Rather than surrendering to despair and impersonal medical treatments,growing numbers of cancer patients are empowering themselves with information and control over their therapies. The trend is finding acceptance in
mainstream medicine and helping people with cancer lead healthier lives.
The following resource guides offer tips on developing a strategy for managing the illness, asking the right questions of physicians and getting the right professional and personal support.
The first things you should do (after taking a deep breath and trying to chill):
• Find the best doctor for your disease: Be willing to travel and always get second, third and even fourth opinions to make sure that you’re getting the best treatment.
• Design a healing plan: Pull together a team of Western physicians as well as integrative doctors (to teach you how to build up your immunity and spiritual grit) to create the best get-healthy recipe.
• Focus on lifestyle changes: The only thing that you can control is what you eat, what you drink and how you move.Try exploring healthy diets, exercise and alternative therapies such as massage, yoga and meditation to boost and maintain your physical and emotional well-being.
• Live! Don’t wait for permission to live. Just because you have cancer does not mean that your life is over.
Studies show that cancer (and other) patients who arm themselves with information typically fare better and experience fewer side effects than those who simply follow doctors’ orders, no questions asked. Being informed gives them some control over their disease—and that feeling of empowerment plays a role in the healing process.
Do not be cowed by your doctor. Ask him or her to explain anything and everything you don’t understand. Prepare questions in advance of appointments (to reduce stress and the odds of forgetting any)—and bring a notebook to jot
down answers and other important info. Below are some questions you should ask
Finding a doctor who specializes in cancer care and choosing a treatment facility are essential steps in any patient’s recovery program. One good place to start is with the cancer centers that the National Cancer Institute recognizes for scientific excellence and the capability to integrate a diversity of research approaches.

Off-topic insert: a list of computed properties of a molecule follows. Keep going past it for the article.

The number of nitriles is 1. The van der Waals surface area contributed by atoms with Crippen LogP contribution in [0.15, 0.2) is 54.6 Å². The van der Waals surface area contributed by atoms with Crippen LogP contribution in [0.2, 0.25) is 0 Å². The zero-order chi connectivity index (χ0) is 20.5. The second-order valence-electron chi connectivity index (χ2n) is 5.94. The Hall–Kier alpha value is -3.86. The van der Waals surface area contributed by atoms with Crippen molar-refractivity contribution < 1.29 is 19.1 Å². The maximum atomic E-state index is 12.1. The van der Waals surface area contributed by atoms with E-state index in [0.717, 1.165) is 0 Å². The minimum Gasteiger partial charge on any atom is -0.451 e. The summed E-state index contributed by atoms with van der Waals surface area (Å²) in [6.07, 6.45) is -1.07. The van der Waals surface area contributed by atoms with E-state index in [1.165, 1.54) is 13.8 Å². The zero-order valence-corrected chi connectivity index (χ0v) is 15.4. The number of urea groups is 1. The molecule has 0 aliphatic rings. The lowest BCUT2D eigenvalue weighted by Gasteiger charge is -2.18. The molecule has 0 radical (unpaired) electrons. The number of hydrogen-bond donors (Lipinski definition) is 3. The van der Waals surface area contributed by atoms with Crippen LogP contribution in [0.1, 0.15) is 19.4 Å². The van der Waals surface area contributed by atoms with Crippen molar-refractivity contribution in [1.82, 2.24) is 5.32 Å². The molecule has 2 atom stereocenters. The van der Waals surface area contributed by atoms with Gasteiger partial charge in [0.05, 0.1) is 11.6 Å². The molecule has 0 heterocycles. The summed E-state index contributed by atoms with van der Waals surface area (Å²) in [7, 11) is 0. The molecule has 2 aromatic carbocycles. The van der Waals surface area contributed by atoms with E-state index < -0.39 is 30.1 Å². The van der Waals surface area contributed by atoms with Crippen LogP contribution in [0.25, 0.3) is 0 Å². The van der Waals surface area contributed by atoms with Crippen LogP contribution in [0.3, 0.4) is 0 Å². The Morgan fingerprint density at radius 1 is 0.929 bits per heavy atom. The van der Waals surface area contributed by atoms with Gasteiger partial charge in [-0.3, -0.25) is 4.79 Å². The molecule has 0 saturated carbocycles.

Patients undergoing treatment can shore up their physical (and emotional) reserves by eating well, exercising and cutting stress (which impairs the immune system).
Does a cancer diagnosis spell the end of your dreams to have a family? In a word—no. Note to readers: check your options before undertaking treatments that may cause infertility. In the event that you cannot become pregnant, there is always surrogacy and adoption. Despite what you’ve heard, it is possible to
adopt if you’ve had cancer. The key: pick an agency and country that are open to working with cancer survivors.
Some questions you can do when you visit the doctor
• What causes this type of cancer?
• What are the risk factors? If it’s genetic, are other family members at risk?
• What lifestyle changes (diet, exercise, rest) do you recommend?
• What are my treatment options?
• Are there activities that should be avoided because they might trigger or exacerbate symptoms?
• What happens if new symptoms crop up or existing ones worsen?
• What medical tests or procedures are necessary? How often?
• What stage is my cancer? What does that mean?
• What is my overall prognosis or chance of recovery?
• What are the average survival and cure rates?
• Could my disease go into remission?
• What is the recommended treatment?
• How often will I have to undergo treatment—and for how long?
• What are the potential side effects?
• What are the benefits versus the risks of each treatment option?
• Are there alternative therapies? What are they?
• What are the expected results of treatment?
• Is the treatment painful? If so, is there a way to make it more bearable?
• How long is the recovery? Will it require a hospital stay?
• When can I resume my normal activity (if it’s been curtailed)?
• Has my cancer spread? If so, how does this change treatment decisions?
• Am I eligible for any clinical trials?
• What happens if my disease progresses while I’m in a clinical trial?
• Who foots the bills if I participate in a clinical trial?
• Where can I find emotional, psychological and spiritual support?
• Whom should I call with questions or concerns after office hours?
•May I contact you or a nurse if I have questions or more symptoms? (If the answer is “no,” find another doctor.)